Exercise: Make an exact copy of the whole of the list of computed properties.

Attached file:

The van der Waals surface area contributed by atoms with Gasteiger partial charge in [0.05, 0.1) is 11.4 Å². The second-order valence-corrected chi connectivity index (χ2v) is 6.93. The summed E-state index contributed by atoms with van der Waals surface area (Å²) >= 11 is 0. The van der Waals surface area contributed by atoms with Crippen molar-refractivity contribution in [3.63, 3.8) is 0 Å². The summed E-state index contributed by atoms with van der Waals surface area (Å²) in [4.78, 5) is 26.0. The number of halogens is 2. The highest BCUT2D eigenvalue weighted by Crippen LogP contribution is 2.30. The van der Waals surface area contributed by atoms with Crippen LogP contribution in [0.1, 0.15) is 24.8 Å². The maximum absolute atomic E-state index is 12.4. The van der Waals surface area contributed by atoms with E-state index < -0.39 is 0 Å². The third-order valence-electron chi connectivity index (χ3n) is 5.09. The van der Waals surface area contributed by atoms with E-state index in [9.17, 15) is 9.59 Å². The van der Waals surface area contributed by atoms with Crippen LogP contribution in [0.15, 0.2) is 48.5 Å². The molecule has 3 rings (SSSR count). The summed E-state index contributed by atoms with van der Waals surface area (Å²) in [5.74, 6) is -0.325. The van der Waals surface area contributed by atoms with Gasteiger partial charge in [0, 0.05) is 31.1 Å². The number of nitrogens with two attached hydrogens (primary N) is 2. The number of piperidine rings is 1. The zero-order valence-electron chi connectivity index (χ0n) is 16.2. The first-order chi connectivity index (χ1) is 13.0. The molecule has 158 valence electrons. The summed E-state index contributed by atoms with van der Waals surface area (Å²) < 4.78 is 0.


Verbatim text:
The van der Waals surface area contributed by atoms with Gasteiger partial charge in [0.05, 0.1) is 11.4 Å². The second-order valence-corrected chi connectivity index (χ2v) is 6.93. The summed E-state index contributed by atoms with van der Waals surface area (Å²) >= 11 is 0. The van der Waals surface area contributed by atoms with Crippen molar-refractivity contribution in [3.63, 3.8) is 0 Å². The summed E-state index contributed by atoms with van der Waals surface area (Å²) in [4.78, 5) is 26.0. The number of halogens is 2. The highest BCUT2D eigenvalue weighted by Crippen LogP contribution is 2.30. The van der Waals surface area contributed by atoms with Crippen LogP contribution in [0.1, 0.15) is 24.8 Å². The maximum absolute atomic E-state index is 12.4. The van der Waals surface area contributed by atoms with E-state index < -0.39 is 0 Å². The third-order valence-electron chi connectivity index (χ3n) is 5.09. The van der Waals surface area contributed by atoms with E-state index in [9.17, 15) is 9.59 Å². The van der Waals surface area contributed by atoms with Crippen LogP contribution in [0.15, 0.2) is 48.5 Å². The molecule has 3 rings (SSSR count). The summed E-state index contributed by atoms with van der Waals surface area (Å²) in [5.74, 6) is -0.325. The van der Waals surface area contributed by atoms with Gasteiger partial charge in [0, 0.05) is 31.1 Å². The number of nitrogens with two attached hydrogens (primary N) is 2. The number of piperidine rings is 1. The zero-order valence-electron chi connectivity index (χ0n) is 16.2. The first-order chi connectivity index (χ1) is 13.0. The molecule has 158 valence electrons. The summed E-state index contributed by atoms with van der Waals surface area (Å²) < 4.78 is 0.